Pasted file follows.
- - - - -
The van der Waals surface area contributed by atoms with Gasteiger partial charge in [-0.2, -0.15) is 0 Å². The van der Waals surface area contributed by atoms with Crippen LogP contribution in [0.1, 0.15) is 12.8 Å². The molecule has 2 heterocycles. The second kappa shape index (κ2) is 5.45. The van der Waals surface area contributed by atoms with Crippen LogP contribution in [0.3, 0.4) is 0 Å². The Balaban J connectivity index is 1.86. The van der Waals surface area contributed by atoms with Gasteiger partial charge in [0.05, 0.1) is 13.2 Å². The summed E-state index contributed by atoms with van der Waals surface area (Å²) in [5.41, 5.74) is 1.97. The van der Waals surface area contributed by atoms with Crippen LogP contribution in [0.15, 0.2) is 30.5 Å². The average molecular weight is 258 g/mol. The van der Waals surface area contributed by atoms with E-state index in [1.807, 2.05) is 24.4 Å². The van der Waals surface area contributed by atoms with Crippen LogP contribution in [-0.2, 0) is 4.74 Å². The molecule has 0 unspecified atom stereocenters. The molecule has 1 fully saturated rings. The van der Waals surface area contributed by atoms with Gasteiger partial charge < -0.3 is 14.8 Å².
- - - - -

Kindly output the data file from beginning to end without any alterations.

The van der Waals surface area contributed by atoms with Gasteiger partial charge in [-0.2, -0.15) is 0 Å². The van der Waals surface area contributed by atoms with Crippen LogP contribution in [0.1, 0.15) is 12.8 Å². The molecule has 2 heterocycles. The second kappa shape index (κ2) is 5.45. The van der Waals surface area contributed by atoms with Crippen LogP contribution in [0.3, 0.4) is 0 Å². The Balaban J connectivity index is 1.86. The van der Waals surface area contributed by atoms with Gasteiger partial charge in [0.05, 0.1) is 13.2 Å². The summed E-state index contributed by atoms with van der Waals surface area (Å²) in [5.41, 5.74) is 1.97. The van der Waals surface area contributed by atoms with Crippen LogP contribution in [0.15, 0.2) is 30.5 Å². The average molecular weight is 258 g/mol. The van der Waals surface area contributed by atoms with E-state index in [1.807, 2.05) is 24.4 Å². The van der Waals surface area contributed by atoms with Crippen LogP contribution in [-0.2, 0) is 4.74 Å². The molecule has 0 unspecified atom stereocenters. The molecule has 1 fully saturated rings. The van der Waals surface area contributed by atoms with Gasteiger partial charge < -0.3 is 14.8 Å².